|Intercommunality||CC Terre des Deux Caps|
|• Mayor (2020–2026)||Marc Sarpaux|
|13.09 km2 (5.05 sq mi)|
|• Density||45/km2 (120/sq mi)|
|Time zone||UTC+01:00 (CET)|
|• Summer (DST)||UTC+02:00 (CEST)|
|Elevation||0–123 m (0–404 ft) |
(avg. 68 m or 223 ft)
|1 French Land Register data, which excludes lakes, ponds, glaciers > 1 km2 (0.386 sq mi or 247 acres) and river estuaries.|
A farming commune, comprising several hamlets, some 14 miles (23 km) north of Boulogne-sur-Mer, at the junction of the D940 and the D191 roads. Cap Gris-Nez, the nearest part of France to the English coast, forms the western boundary of the commune.
The town was originally named Odingehem, 'home of Odin', by the Vikings who built a temple here dedicated to the Germanic god Odin. Audinghen has been rebuilt several times after being completely destroyed, including:
- In 1643 or 1644, according to the interpretations, by a party of soldiers of the King of England, who burned the village population inside the church;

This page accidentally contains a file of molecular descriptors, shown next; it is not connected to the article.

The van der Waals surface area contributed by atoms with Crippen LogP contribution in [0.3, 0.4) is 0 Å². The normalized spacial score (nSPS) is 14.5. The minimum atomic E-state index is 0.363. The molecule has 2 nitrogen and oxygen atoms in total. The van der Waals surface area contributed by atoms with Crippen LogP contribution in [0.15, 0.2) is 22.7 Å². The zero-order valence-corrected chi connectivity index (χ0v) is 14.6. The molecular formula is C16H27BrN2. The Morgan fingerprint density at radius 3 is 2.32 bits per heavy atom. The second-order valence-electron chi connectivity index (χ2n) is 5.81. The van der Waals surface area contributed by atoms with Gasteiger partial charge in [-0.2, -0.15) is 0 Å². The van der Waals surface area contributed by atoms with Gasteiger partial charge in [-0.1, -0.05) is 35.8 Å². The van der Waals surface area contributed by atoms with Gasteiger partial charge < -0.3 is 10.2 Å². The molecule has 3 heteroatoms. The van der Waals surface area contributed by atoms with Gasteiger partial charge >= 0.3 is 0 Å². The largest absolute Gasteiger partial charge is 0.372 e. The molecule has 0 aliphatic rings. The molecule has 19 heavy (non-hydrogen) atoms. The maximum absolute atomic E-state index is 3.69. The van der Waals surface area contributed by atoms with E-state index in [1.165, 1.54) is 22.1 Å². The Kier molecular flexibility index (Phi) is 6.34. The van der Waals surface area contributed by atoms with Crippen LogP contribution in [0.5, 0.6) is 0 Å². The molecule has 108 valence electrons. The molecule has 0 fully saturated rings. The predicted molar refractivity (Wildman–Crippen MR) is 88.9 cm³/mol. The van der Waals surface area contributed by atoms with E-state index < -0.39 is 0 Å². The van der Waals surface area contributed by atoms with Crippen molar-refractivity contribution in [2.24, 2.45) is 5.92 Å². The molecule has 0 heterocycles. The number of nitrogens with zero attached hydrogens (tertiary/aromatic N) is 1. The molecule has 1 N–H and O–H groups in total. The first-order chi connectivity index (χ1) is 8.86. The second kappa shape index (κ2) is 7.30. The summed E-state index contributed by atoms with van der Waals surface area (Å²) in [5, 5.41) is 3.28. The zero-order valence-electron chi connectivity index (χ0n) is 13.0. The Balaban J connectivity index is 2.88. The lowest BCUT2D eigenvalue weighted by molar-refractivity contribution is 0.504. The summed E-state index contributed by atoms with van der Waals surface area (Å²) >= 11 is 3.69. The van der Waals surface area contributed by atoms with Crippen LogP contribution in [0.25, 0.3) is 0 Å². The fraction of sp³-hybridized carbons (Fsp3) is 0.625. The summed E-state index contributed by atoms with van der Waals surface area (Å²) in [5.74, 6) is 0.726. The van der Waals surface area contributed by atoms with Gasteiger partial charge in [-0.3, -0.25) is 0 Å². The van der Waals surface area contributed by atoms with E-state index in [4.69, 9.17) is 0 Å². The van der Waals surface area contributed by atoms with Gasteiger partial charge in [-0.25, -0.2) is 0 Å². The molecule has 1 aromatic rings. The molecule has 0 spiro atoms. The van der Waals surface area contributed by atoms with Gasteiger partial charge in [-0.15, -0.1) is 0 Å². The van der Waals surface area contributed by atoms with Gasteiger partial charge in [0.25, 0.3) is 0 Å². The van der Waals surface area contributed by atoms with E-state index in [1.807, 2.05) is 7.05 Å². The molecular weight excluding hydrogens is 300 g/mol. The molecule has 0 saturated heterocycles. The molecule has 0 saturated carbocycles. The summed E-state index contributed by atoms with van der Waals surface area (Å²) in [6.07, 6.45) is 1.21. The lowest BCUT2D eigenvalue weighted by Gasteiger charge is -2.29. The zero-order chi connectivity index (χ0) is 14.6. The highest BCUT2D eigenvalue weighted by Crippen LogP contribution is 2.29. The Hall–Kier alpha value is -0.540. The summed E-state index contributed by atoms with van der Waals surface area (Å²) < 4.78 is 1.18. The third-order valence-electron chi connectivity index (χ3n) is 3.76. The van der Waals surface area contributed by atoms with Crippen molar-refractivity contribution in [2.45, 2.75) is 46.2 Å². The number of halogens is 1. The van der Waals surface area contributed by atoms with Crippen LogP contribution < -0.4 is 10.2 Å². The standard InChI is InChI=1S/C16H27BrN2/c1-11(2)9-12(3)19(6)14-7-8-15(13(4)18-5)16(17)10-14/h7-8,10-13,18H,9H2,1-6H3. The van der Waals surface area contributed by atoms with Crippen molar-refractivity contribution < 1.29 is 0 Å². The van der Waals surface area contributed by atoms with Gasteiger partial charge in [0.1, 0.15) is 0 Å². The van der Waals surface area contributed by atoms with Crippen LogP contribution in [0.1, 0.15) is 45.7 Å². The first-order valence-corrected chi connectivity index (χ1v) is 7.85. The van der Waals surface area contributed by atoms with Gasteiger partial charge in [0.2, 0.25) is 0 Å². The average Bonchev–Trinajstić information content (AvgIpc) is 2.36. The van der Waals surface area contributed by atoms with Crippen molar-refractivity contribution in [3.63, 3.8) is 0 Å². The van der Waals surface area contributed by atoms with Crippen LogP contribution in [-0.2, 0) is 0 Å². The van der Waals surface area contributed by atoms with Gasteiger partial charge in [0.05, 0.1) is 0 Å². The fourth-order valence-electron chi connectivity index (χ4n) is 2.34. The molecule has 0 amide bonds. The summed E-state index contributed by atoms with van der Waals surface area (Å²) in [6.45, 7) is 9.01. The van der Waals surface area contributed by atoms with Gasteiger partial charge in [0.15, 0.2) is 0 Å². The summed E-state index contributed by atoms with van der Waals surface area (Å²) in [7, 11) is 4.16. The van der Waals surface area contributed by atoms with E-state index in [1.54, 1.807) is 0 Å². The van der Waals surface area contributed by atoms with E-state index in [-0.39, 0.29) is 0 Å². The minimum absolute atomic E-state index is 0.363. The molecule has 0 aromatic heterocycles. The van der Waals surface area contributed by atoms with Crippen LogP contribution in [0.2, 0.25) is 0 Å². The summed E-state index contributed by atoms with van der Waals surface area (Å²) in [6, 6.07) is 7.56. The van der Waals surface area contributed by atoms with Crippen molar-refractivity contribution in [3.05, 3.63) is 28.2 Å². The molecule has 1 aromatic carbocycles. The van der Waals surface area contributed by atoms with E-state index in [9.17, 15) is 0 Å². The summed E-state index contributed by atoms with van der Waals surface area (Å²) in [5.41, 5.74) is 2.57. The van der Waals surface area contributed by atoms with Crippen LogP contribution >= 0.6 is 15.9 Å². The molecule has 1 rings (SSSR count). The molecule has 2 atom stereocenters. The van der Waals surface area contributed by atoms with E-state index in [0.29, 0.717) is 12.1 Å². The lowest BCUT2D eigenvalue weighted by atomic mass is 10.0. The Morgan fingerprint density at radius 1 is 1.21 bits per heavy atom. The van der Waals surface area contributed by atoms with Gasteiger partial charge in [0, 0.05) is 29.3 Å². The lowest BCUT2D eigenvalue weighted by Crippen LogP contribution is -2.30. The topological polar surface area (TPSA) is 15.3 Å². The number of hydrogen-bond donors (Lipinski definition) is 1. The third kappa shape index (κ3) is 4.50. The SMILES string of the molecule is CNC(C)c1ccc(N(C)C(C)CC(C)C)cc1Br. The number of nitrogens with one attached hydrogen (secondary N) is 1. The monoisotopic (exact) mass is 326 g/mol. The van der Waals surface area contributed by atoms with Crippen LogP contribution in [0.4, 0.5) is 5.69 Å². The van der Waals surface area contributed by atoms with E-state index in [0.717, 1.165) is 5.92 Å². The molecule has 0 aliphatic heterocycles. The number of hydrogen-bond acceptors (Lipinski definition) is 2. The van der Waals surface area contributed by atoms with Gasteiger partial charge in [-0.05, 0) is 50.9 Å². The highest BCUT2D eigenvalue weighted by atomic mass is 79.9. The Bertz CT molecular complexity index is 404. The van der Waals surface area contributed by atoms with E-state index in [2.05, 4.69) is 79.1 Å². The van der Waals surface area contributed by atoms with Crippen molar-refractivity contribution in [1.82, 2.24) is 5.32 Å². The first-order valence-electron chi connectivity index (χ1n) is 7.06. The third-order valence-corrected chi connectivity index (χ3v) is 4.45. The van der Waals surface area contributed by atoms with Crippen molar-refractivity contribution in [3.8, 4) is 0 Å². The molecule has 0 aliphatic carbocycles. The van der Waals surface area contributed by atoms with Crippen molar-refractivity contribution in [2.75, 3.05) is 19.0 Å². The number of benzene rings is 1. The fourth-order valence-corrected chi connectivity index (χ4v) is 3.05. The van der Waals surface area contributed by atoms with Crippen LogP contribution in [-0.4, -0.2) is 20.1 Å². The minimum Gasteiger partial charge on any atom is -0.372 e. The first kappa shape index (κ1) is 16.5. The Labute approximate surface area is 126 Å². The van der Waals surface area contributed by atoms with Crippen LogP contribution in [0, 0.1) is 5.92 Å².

- Three centuries later, in November 1943, by the British, who bombed and totally destroyed the village (then occupied by the German army) and a centre for Organisation Todt.
- The church of St. Pierre, dating from the twentieth century.
- The ruins of the lighthouse at Cap Gris Nez.
- World War II German defences, part of the Atlantic wall.
- Gabriel Auguste Ferdinand Ducuing, soldier who died here in 1940.
- Raoul de Godewaersvelde, composer, died here in 1977.
- "Répertoire national des élus: les maires". data.gouv.fr, Plateforme ouverte des données publiques françaises (in French). 2 December 2020.
- "Populations légales 2019". The National Institute of Statistics and Economic Studies. 29 December 2021.
- INSEE commune file
- Embry, Basil (1957). Mission Completed (1957 first ed.). Methuen. p. 255.
|Wikimedia Commons has media related to Audinghen.|
- Website about Audinghen (in French)